2. It uses thermal energy storage which is about one tenth the cost of battery storage.

In order for CSP to become cost competitive, the conversion efficiencies must increase and the cost must decrease. Since thermal power conversion efficiencies increase with an increase in the temperature (second law of thermodynamics), the trend in research is to improve the central receiver tower (power tower) technology to increase the conversion temperatures to around 700 C-800C. And since it is not practical to use steam at such high temperatures, present research is to find a replacement for steam. Supercritical CO2 (sCO2) is a very attractive fluid for this replacement. Simulation has shown that operating a sCO2 Brayton Power Cycle at about 750 C can give a conversion efficiency of more than 50%, something you could expect only in a combined cycle plant operating at more than 1100 C before. So most of the present research is directed toward making sCO2 power conversion technology practical.

For completeness sake, let me say that there is a lot of research going on in other solar energy applications also, such as, solar desalination, solar refrigeration and cooling, solar photocatalytic environmental clean-up, daylighting and passive solar uses. I would just like to mention one trend only (to keep this article from becoming too long), which I started back in the early 1990s. Back then, I conceptualized a thermodynamic cycle, now known as the Goswami Cycle, in which you can convert thermal energy to power and cooling in the same cycle. This started a trend in the development of combined cycles that could produce more than one useful outputs in the same cycle, for example, power and desalination; power, heating and desalination; power, cooling and desalination etc. The main innovation in these cycles with multiple outputs is that after converting heat to power, the waste heat from that cycle is used for desalination, heating, cooling etc., instead of rejecting it into the environment. This not only improves the overall efficiency but also reduces environmental thermal pollution.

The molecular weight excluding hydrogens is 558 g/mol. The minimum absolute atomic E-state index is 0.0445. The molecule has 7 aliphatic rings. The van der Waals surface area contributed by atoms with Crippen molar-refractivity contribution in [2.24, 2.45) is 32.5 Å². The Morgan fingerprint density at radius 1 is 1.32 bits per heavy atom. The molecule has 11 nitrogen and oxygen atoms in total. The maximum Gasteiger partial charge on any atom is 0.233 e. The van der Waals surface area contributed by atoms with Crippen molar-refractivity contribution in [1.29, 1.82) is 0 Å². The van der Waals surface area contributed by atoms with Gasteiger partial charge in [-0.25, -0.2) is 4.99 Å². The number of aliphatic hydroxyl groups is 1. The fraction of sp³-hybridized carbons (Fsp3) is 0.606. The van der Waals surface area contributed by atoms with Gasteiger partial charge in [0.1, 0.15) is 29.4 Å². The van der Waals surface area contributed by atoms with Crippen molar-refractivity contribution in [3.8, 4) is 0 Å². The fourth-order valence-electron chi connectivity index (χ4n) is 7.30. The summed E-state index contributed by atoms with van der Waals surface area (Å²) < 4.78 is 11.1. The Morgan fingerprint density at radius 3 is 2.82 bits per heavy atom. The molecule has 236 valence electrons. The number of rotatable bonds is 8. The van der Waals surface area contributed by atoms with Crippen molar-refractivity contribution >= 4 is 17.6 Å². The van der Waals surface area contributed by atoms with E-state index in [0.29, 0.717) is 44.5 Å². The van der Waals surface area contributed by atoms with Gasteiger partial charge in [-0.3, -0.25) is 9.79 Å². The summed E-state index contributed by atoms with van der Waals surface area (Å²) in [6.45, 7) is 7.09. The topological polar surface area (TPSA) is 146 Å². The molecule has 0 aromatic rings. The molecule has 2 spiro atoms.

Finally, as I said before, an essential part of increased and complete use of solar energy is storage during the time sunlight is available, so that it can be used during the times sunlight is not available. There are many ways of storing solar energy, including batteries, thermal energy storage, pumped hydro, compressed air etc. The main research trend is to reduce the cost of battery storage and thermal energy storage (TES). Thermal energy storage is by far the cheapest way to store energy ($10-$40/kWhth for TES vs $200-$500/kWhe for batteries). However, if you want to store electricity as heat, you need to convert it to heat first and then convert it back to electricity. Converting heat back to electricity requires additional equipment and has an efficiency of around 30%-40%, so $15/kWhth for TES would be equivalent to about $45/kWhe, which is still much cheaper than battery storage. The trend in electrochemical energy storage (battery is electrochemical storage) at the present time is in improving Supercapacitor storage. Supercapacitors can give you very fast discharge but have very low storage capacity. The present research is to increase the Supercapacitor energy density with the goal of bringing it close to the battery energy density. Another way to store solar energy is to use it to produce hydrogen from water and use hydrogen to produce electricity in a Fuel Cell when you need it. Research is also going on this area.